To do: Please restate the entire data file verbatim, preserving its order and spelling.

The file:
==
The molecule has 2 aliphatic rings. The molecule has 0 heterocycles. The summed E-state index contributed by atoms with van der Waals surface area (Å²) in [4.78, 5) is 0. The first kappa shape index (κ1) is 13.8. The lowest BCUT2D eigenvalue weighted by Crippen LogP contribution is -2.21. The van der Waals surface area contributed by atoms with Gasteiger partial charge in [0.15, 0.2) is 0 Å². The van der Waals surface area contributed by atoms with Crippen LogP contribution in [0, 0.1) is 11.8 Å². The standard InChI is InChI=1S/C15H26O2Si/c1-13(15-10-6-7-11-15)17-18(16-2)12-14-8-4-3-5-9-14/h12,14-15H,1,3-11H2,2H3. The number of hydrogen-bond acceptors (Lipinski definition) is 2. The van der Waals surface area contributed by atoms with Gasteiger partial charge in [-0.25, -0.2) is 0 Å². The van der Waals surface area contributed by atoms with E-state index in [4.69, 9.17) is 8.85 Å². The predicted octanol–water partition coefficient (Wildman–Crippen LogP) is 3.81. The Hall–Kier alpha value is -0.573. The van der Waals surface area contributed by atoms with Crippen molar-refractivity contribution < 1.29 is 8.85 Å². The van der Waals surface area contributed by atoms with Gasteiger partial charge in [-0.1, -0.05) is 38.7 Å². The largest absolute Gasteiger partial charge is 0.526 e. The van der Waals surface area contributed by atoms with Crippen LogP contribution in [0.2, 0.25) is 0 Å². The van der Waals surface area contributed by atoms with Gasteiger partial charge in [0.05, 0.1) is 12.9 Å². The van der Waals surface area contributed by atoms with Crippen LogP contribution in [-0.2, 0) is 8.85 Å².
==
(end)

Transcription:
The molecule has 2 aliphatic rings. The molecule has 0 heterocycles. The summed E-state index contributed by atoms with van der Waals surface area (Å²) in [4.78, 5) is 0. The first kappa shape index (κ1) is 13.8. The lowest BCUT2D eigenvalue weighted by Crippen LogP contribution is -2.21. The van der Waals surface area contributed by atoms with Gasteiger partial charge in [0.15, 0.2) is 0 Å². The van der Waals surface area contributed by atoms with Crippen LogP contribution in [0, 0.1) is 11.8 Å². The standard InChI is InChI=1S/C15H26O2Si/c1-13(15-10-6-7-11-15)17-18(16-2)12-14-8-4-3-5-9-14/h12,14-15H,1,3-11H2,2H3. The number of hydrogen-bond acceptors (Lipinski definition) is 2. The van der Waals surface area contributed by atoms with Gasteiger partial charge in [-0.25, -0.2) is 0 Å². The van der Waals surface area contributed by atoms with E-state index in [4.69, 9.17) is 8.85 Å². The predicted octanol–water partition coefficient (Wildman–Crippen LogP) is 3.81. The Hall–Kier alpha value is -0.573. The van der Waals surface area contributed by atoms with Crippen molar-refractivity contribution < 1.29 is 8.85 Å². The van der Waals surface area contributed by atoms with Gasteiger partial charge in [-0.1, -0.05) is 38.7 Å². The largest absolute Gasteiger partial charge is 0.526 e. The van der Waals surface area contributed by atoms with Crippen LogP contribution in [0.2, 0.25) is 0 Å². The van der Waals surface area contributed by atoms with Gasteiger partial charge in [0.05, 0.1) is 12.9 Å². The van der Waals surface area contributed by atoms with Crippen LogP contribution in [-0.2, 0) is 8.85 Å².